On the autonomy of universities

Lorna R. Marsden, president & vice-chancellor of York University, issued the following statement yesterday:

From time to time universities across the world come under pressure to boycott the universities and academics of a particular nation, for one reason or another. Currently, for example, some academics from the United Kingdom are proposing a boycott of Israeli universities. Often, the rationale proposed for such action is to oppose the politics or practices of another nation state by isolating its academics.

This is a fundamental misconception on two levels. First, that universities are or should be an arm of their national government is a direct threat to academic freedom and should be opposed on principle. Second, the idea that individual universities should operate some kind of academic foreign policy is anathema to everything that, as academics, we stand for. Universities are not governments operating global policies but academic communities of scholars free to communicate with other academics across the globe in the pursuit of their academic goals.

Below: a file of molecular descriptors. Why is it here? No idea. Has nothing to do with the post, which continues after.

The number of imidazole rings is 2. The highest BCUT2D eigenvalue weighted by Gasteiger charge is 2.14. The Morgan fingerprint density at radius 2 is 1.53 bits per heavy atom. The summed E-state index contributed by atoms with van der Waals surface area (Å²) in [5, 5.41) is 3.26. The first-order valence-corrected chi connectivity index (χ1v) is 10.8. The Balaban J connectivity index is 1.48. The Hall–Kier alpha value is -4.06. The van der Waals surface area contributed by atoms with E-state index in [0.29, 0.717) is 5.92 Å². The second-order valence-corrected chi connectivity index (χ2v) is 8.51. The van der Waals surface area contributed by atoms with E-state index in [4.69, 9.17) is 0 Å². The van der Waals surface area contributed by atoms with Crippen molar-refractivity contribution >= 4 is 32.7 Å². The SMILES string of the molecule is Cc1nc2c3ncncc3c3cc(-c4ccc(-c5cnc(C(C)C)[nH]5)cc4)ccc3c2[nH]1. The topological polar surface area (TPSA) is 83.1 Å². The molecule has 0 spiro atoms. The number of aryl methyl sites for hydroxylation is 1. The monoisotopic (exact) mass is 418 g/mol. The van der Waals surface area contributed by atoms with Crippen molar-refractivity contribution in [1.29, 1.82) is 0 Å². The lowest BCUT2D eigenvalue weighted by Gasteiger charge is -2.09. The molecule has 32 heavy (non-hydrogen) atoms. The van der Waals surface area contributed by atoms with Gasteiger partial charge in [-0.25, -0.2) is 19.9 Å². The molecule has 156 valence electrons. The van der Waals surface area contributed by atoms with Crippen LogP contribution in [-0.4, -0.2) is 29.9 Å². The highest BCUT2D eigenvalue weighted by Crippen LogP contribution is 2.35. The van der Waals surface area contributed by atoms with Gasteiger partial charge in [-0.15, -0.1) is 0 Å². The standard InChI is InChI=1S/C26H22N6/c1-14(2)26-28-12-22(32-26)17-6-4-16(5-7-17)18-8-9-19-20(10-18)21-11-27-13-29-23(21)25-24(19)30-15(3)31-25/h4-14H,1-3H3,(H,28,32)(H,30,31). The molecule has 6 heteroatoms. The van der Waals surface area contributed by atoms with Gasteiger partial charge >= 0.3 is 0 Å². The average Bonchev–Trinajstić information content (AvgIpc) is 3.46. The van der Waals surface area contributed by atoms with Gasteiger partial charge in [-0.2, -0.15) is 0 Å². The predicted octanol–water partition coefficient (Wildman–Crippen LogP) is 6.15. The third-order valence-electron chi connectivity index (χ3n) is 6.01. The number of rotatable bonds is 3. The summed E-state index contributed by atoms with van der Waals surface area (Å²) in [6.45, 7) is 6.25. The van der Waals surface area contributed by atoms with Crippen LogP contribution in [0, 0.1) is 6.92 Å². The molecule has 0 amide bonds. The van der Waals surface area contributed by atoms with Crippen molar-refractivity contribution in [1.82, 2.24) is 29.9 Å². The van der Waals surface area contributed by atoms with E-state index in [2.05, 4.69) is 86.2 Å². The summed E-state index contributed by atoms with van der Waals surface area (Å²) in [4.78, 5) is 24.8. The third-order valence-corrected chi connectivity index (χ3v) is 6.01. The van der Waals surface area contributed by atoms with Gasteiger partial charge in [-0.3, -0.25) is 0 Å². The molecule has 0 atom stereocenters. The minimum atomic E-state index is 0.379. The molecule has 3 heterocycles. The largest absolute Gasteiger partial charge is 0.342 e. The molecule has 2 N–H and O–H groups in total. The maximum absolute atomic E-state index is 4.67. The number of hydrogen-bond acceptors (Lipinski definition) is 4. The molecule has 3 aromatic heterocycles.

Finally, the idea that one group of academics should dictate to another group which academics they are permitted to communicate with is something that needs to be consigned to the dustbin of history forthwith.

At York, we stand firm for the autonomy of universities from government and the freedom of our scholars, scientists and artists to pursue their own academic goals unfettered by the dogmatism of others.